If you are training to be a pilot, or simply have an interest in the industry, a phrase that you might have come across is pilot deviation. Pilot deviation is a serious mistake to make when you are piloting a plane, and the consequences could be disastrous.
As a pilot, pilot deviation is something that you should avoid at all costs when possible, but what does it mean? We are going to explain what pilot deviation is in this article, and how serious this violation can be for you.
This should help to give you a better understanding of pilot deviation and the risks that are associated with it. We will also go into the consequences that could occur if you were to get into trouble for this.
What Does Pilot Deviation Mean?
Pilot deviation is when the actions of the pilot result in the violation of a Federal Aviation Regulation or a North American Aerospace Defense Command Air Defense Identification Zone tolerance.
We will leave some of the most common violations below for you to read about.
- IFR Deviations - This is the most common of violations that happens the most often, followed by course or heading, airspeed, and procedural violations.
- VFR Deviations - These violations will involve airspace, altitude, course or heading and airspeed problems.
- TFR Violations
How Bad is Pilot Deviation?
If you are in trouble for pilot deviation, the results could be very bad. The overall outcome will depend on the situation in question and the consequences of the incident. However, the penalties for pilot deviation can be quite severe, which is something that you should be aware of.
If you are aware that you have made a mistake, and have filled out the necessary reports, then it will be less likely that you will face serious consequences.
However, if you are unaware that you have made a mistake, or you have purposely broken the rules, then it is likely that you will have to take part in further testing or remedial training. If you do not, then you might face losing your certificate, which isn’t what anybody wants.
Pilot deviation is a serious incident, and there can be lots of different outcomes depending on the exact situation. The best way to ensure that you do not get in any trouble is to stay vigilant, follow the rules, and file a report if you know that an error has occurred on your behalf.
What is a Brasher Warning?
A brasher warning is basically when you are given notice that you have made a mistake when you were piloting a plane. Essentially, you have the right to be aware that you are in trouble after making a mistake.
If an air traffic controller has determined that the actions of a pilot have affected the safety of operation, then it is the controller’s responsibility to notify the flight crew as soon as it is practical to do so. To do this, they will use the Brasher Notification Phraseology. This is usually in the following format:
(Aircraft identification) POSSIBLE PILOT DEVIATION, ADVISE YOU CONTACT (facility) AT (telephone number). This brasher warning is intended to provide the involved flight crew with the opportunity to make note of the incident that has taken place and gather their thoughts before it is discussed.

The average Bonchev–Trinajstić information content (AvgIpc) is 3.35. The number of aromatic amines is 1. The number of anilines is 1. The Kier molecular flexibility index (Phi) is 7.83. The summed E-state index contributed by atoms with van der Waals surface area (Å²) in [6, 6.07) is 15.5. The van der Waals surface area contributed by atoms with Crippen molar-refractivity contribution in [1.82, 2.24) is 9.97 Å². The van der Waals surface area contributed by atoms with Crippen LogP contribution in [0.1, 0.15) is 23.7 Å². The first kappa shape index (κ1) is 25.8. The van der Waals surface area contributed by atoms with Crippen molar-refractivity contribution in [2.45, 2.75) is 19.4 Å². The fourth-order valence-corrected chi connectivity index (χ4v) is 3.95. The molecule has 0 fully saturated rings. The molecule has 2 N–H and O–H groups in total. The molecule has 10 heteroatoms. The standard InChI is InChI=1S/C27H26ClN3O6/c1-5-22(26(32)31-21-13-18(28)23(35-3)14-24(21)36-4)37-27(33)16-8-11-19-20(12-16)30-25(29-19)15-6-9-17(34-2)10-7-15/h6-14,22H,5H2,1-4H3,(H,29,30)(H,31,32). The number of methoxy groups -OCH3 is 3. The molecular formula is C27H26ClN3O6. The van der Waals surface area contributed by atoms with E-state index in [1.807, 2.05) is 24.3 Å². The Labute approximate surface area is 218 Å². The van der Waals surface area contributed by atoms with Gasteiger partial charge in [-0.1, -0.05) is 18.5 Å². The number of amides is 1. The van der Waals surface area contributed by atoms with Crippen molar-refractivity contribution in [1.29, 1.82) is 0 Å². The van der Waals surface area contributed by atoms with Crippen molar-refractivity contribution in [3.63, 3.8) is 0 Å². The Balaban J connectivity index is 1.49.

If you do receive a brasher warning, you should know that you do not have to call the provided telephone straight away, and you are allowed to take some time to think about the situation that has occurred.
As well as this, you might want to consider making a call to an aviation attorney before you call the number that you have been provided with. This will help to ensure that you are fully prepared for whatever happens next.
What is the Penalty for Pilot Deviation?
As we have previously mentioned, the penalties for pilot deviation can be very severe, and the action itself can often be deadly.
The worst case scenario would not be to lose your certificate. If the worst were to happen, people could lose their lives due to pilot deviation, which is not something that anyone wants to have on their conscience. Pilot deviation can leave passengers, crew, and people on the ground in danger.
Even the simplest of deviations can make the difference between life and death, which is why it is so important to stick to the rules.
Some of the penalties of pilot deviation can be no action, a warning notice or letter of correction, certificate suspension, civil penalties, retraining, and even certificate revocation. It is really important to understand how severe the consequences can be.
When Can You Deviate From an ATC Clearance?
If an ATC clearance has been obtained, there is no pilot that is allowed to deviate from the given clearance unless an amended clearance has been obtained, there is an emergency, or the deviation is in response to an air traffic alert and collision avoidance system resolution advisory.
However, unless you are in a Class A airspace, a pilot is allowed to cancel an IFR flight plan if the operation is being conducted in VFR weather conditions. If the pilot is unsure of an ATC clearance, they can simply request clarification from ATC. Unless there is an emergency, no person should operate an aircraft contrary to an ATC instruction.
As well as this, any pilot in command that deviates from an ATC clearance in an emergency, or in response to a traffic alert and collision avoidance system resolution advisory should notify the ATC of the deviation as soon as possible.
A pilot will be given priority in an emergency situation, and they will need to submit a report of this emergency within 48 hours to the manager of the ATC facility if this is requested of them.
Unless it has been authorized by the ATC, no pilot should operate an aircraft according to any clearance or instruction that has been issued to the pilot of another aircraft.